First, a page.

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Allies to Kerry on troops... take a hike

post #1 of 38
Thread Starter 
A key Kerry criticism of Bush on Iraq has been that Kerry will have been able to get our allies to commit to our action on Iraq and share the burden with regard to troops deployed.

As usual, it is an empty utopian promise that does not deal with the realities of the world.

Allies not in formation

Quote:
"I understand why John Kerry is making proposals of this kind, but there is a lack of realism in them," Menzies Campbell, a British lawmaker who is a spokesman on defense issues for the Liberal Democratic Party, said in a typical comment.

Well what could they commit?

Then finally we get to this...

Quote:
In an interview with The Times last week, Kerry said that by building up international support, it would be a "reasonable goal" to replace most U.S. troops in Iraq with foreign forces within his first term. There are now about 140,000 U.S. troops stationed there, or 88% of a total international force of about 160,000.

In the last several days, Kerry has begun arguing that he could substantially reduce the number of U.S. troops within the first six months of a Kerry administration. In an interview with National Public Radio on Friday, Kerry said: "I believe that within a year from now, we could significantly reduce American forces in Iraq, and that's my plan."

The proposal could be accomplished by increasing the number of foreign troops and boosting the size of the Iraqi security force, Kerry aides say.

Yet some key countries have already ruled out providing troops, and others are badly strained from the deployments they have already made.

The French and German governments have made clear that sending troops is out of the question. British officials have made no such categorical statement, but they have expressed concern that their troops are overstretched.

Although Japan has supplied a 550-member noncombat force as a symbol of its international commitment, analysts there see little chance the nation would agree to send more.

Russia's ambassador to the United Nations, Andrei Denisov, ruled out a commitment of troops. "We are not going to send anybody there, and that's all there is to say," Denisov said.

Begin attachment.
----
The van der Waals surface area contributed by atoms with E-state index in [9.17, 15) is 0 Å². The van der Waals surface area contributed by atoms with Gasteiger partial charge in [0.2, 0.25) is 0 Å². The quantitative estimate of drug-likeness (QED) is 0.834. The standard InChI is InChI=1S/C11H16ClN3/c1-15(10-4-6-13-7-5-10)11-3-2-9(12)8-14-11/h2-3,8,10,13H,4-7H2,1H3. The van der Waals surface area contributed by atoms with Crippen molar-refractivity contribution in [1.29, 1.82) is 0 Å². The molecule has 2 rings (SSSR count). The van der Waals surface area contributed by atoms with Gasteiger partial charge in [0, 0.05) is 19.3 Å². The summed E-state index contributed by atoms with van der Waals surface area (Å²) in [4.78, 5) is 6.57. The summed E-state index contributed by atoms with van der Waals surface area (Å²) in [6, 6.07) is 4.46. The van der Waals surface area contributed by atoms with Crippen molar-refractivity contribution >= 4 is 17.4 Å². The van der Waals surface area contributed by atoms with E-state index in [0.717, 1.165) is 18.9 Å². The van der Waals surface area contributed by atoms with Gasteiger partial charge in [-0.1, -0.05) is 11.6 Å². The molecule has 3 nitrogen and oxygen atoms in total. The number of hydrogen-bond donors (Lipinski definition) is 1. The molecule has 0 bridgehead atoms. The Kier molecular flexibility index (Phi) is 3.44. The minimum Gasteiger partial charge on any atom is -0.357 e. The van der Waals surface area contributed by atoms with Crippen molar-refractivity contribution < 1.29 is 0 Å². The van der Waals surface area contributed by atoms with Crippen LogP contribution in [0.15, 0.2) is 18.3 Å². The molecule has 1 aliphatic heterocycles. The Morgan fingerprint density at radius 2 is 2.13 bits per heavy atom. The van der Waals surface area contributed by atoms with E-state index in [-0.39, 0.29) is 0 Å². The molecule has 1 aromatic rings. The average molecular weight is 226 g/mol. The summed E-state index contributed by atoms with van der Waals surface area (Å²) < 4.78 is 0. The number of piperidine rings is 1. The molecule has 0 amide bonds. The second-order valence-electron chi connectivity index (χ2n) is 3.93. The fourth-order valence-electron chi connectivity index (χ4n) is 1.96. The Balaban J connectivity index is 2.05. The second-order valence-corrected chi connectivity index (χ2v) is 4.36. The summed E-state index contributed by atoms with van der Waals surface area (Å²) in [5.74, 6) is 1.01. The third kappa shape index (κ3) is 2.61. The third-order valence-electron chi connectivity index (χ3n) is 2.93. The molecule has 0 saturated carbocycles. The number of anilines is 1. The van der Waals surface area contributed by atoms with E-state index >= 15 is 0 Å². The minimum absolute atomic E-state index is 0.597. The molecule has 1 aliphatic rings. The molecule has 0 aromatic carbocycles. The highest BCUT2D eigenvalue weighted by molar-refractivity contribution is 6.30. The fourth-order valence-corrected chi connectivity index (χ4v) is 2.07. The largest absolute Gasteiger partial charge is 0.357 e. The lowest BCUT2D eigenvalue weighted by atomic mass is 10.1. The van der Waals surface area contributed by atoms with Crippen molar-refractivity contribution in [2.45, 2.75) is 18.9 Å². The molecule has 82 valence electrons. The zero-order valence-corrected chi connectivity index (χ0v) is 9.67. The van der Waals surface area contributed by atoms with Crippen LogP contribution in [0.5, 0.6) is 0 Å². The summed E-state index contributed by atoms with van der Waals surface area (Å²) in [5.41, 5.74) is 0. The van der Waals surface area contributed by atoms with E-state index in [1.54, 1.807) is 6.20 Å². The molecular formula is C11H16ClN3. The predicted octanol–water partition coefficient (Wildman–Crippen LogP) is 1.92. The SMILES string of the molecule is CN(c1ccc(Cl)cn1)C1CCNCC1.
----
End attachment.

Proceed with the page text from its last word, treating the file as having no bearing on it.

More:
Phrases like "building up international support" sure sound good in a campaign speech. However they don't do much to make us safer.

How do the Iraqi's feel about other troops coming in to relieve the United States?

Quote:
Senior Iraqi officials told U.S. officials this summer that they opposed the idea of bringing in additional troops from any foreign country.

It goes deeper into other Kerry efforts to build support and basically knocks them down as ineffective.

And we are supposed to vote for this guy because he will do a better job? Sounds like nice rhetoric and empty promises.

Nick

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post #2 of 38
And Bush offers us no plan.

I would take something that is recognizable as thought over something that is recognizable as the lack of thought any day...
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post #3 of 38
Where are these Allies you keep referring to? A British lawmaker, a political analyst, and some Iraqi officials. Iraqi officials? Come on.

The article itself says that France, Germany and England have no plans to endorse Bush's withdrawal.

Regarding troop support in Iraq, you have to admit that Bush's F-you policy with the rest of the world hasn't exactly engendered a cooperative spirit with the US. Once Kerry's elected we'll see that these countries will change their tone similar to what happened the moment Reagan took office.

Quote:
Kerry, however, insists that he can gather international support by showing leadership and by giving other countries decision-making authority they have not had before now.
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post #4 of 38
So if I'm following your reasoning here...

Bush has done such a stupendous job of fucking up the occupation, that there is actually nothing that can be done.

Which is Kerry's fault.
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post #5 of 38
Thread Starter 
Quote:
Originally posted by addabox
So if I'm following your reasoning here...

Bush has done such a stupendous job of fucking up the occupation, that there is actually nothing that can be done.

Which is Kerry's fault.

Actually one of the cited reasons for countries not having troops to give is that they are already deployed with our troops and there just aren't more to give.

Why are they deployed? Because Bush already has a coalition of the willing or a coalition of those who can provide.

Kerry claims other can and will do more. He claims he can make this happen, but the claims don't add up.

Nick

"During times of universal deceit, telling the truth becomes a revolutionary act." -George Orwell

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post #6 of 38
Quote:
Originally posted by trumptman
Actually one of the cited reasons for countries not having troops to give is that they are already deployed with our troops and there just aren't more to give.

Why are they deployed? Because Bush already has a coalition of the willing or a coalition of those who can provide.